October 30, 2012 |
TAMPA, Fla. - As Mitt Romney released more misleading claims about President Obama and the auto bailout on Tuesday, officials at GM and Chrysler weighed in and said the statements put forward by Romney about job losses and the offshoring of jobs were false - an unusual move for corporations, which tend to avoid entering the fray of partisan politics. Romney released a new radio ad in Ohio that continued to imply that Chrysler, the parent company of Jeep, had outsourced production to China, and in a new accusation, claimed that GM was moving 15,000 American jobs to China.
September 21, 2012 |
Arguing that it was unseemly for the federal government to be a major investor, The Times' editorial board urged the Obama administration Friday to stop waiting for General Motors stock to climb and to start selling the government's remaining stake in the automaker. It's clear that taxpayers would lose billions of dollars if Washington unloaded its GM stock now; just how large the loss would be, however, depends on how you look at the initial loans. The Special Inspector General for the Troubled Asset Relief Program has a simple way of calculating how much the taxpayers have gained or lost on TARP loans: It looks mainly at the amount of the loan and the dollars of principal repaid.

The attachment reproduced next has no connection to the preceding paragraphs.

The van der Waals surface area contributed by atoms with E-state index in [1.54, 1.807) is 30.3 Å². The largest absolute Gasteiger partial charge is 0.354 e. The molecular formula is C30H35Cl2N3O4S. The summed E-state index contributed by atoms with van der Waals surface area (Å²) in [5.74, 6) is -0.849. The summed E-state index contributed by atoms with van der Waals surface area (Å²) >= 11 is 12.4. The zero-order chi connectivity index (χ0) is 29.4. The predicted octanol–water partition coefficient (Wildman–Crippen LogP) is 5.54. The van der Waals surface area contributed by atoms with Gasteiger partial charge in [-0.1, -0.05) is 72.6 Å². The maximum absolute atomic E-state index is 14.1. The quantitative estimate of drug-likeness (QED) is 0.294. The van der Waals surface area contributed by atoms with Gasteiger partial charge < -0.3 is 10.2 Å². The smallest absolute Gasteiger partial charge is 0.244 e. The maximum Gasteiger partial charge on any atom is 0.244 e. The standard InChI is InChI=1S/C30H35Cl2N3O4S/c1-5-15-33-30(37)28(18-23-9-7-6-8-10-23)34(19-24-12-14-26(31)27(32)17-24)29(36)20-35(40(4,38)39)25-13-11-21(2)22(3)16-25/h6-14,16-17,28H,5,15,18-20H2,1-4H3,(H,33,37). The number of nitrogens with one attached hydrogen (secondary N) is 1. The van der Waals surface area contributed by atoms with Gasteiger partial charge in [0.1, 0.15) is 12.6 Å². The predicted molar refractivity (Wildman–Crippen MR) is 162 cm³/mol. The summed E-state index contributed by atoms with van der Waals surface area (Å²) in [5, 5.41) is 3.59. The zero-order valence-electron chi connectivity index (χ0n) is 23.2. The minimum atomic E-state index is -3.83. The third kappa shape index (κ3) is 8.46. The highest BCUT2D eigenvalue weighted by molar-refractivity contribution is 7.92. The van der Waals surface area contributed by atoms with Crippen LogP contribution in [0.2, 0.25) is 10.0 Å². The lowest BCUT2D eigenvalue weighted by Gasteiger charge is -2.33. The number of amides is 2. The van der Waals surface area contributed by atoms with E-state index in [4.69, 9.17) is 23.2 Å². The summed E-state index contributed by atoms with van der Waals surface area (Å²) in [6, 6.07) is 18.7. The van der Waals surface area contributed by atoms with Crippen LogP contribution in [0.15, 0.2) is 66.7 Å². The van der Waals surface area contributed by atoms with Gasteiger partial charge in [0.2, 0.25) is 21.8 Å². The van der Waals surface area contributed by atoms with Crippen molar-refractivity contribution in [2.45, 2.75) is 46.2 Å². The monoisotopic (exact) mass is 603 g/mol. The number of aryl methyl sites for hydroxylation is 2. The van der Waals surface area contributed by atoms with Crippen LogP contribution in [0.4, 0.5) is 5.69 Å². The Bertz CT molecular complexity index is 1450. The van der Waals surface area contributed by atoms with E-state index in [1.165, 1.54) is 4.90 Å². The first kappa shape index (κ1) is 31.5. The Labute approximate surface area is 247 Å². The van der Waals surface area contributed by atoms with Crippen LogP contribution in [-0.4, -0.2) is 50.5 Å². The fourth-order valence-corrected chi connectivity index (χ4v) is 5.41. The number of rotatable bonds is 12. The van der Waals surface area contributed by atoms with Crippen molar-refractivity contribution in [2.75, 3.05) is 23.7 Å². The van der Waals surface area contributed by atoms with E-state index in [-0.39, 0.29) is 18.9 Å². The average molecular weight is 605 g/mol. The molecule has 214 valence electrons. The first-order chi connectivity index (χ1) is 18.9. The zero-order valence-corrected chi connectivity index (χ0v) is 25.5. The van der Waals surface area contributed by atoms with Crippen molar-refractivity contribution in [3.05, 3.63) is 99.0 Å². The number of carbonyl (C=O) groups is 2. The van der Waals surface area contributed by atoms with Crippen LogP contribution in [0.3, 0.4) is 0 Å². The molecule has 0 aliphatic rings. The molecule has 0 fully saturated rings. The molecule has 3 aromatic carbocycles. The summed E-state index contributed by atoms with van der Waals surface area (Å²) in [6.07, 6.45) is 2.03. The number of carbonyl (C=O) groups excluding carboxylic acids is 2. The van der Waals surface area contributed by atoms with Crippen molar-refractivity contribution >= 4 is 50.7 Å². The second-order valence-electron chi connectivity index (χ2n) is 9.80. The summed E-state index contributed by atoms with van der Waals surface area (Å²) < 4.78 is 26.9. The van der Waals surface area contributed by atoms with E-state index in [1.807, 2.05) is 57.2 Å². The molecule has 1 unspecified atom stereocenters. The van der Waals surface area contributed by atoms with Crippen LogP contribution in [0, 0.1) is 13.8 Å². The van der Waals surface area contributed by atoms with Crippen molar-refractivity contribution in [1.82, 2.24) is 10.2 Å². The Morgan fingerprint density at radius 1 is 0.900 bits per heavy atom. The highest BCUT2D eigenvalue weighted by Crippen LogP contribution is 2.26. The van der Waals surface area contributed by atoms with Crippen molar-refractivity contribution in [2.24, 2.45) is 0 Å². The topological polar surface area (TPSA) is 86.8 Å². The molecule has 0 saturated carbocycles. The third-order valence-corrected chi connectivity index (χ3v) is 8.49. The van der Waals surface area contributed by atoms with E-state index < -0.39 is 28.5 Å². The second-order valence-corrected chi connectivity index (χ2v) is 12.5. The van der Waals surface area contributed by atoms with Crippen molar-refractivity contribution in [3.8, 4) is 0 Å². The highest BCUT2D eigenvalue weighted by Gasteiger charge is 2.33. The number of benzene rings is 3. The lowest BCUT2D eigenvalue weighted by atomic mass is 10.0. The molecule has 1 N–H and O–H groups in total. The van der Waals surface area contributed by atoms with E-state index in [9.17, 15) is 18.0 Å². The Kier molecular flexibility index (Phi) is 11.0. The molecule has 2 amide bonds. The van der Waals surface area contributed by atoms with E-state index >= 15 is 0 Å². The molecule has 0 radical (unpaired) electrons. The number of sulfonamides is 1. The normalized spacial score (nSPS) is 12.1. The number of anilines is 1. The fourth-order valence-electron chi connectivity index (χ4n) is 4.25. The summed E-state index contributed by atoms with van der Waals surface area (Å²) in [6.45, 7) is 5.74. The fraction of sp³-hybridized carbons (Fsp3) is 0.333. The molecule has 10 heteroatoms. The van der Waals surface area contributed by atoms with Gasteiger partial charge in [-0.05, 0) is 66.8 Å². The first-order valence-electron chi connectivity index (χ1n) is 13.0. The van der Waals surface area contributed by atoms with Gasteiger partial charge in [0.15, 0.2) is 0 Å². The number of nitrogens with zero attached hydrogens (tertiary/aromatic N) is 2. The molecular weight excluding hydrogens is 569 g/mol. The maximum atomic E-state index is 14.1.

October 30, 2012 |
One of President Obama's talking points on the campaign trail has been the revival of General Motors and Chrysler, which would almost certainly have gone into liquidation had his administration not kept them afloat through a government-led bankruptcy and restructuring in 2009. But a commercial that Republican presidential candidate Mitt Romney has been airing in Ohio (and online) tries to cast Obama's actions in a considerably more negative light. That's not surprising in and of itself.
December 1, 2008
Readers from Los Angeles to New York, from Canada to Australia, were irate, chagrined, understanding and perplexed by the efforts of Detroit's three big automakers to obtain federal funds to shore up their faltering operations. But most of all, they want to see change -- even if it takes federal money to make that happen. And they have some ideas to go along with proposals in Congress, where lawmakers are expected to consider a rescue plan this week.
December 15, 2008 |
Don't expect Wall Street's turmoil to ebb in the year's last full week of trading as investors face questions about an auto bailout, the banking crisis and the Federal Reserve's final rate-setting meeting of 2008. The market, still hovering at decade lows, has yet to show any sign of a traditional year-end rally. And in the next few days it will face a number of tests that could determine whether investors are able to get past all the negative economic news to end the year on a bright note.
December 13, 2008 |
The congressional push to help U.S. automakers was generally cast in terms of protecting the reeling national economy from another body blow -- the collapse of one or more of Detroit's Big Three. But in killing the stopgap rescue plan worked out by President Bush and congressional Democrats, conservative Republicans -- many from right-to-work states across the South -- struck at an old enemy: organized labor.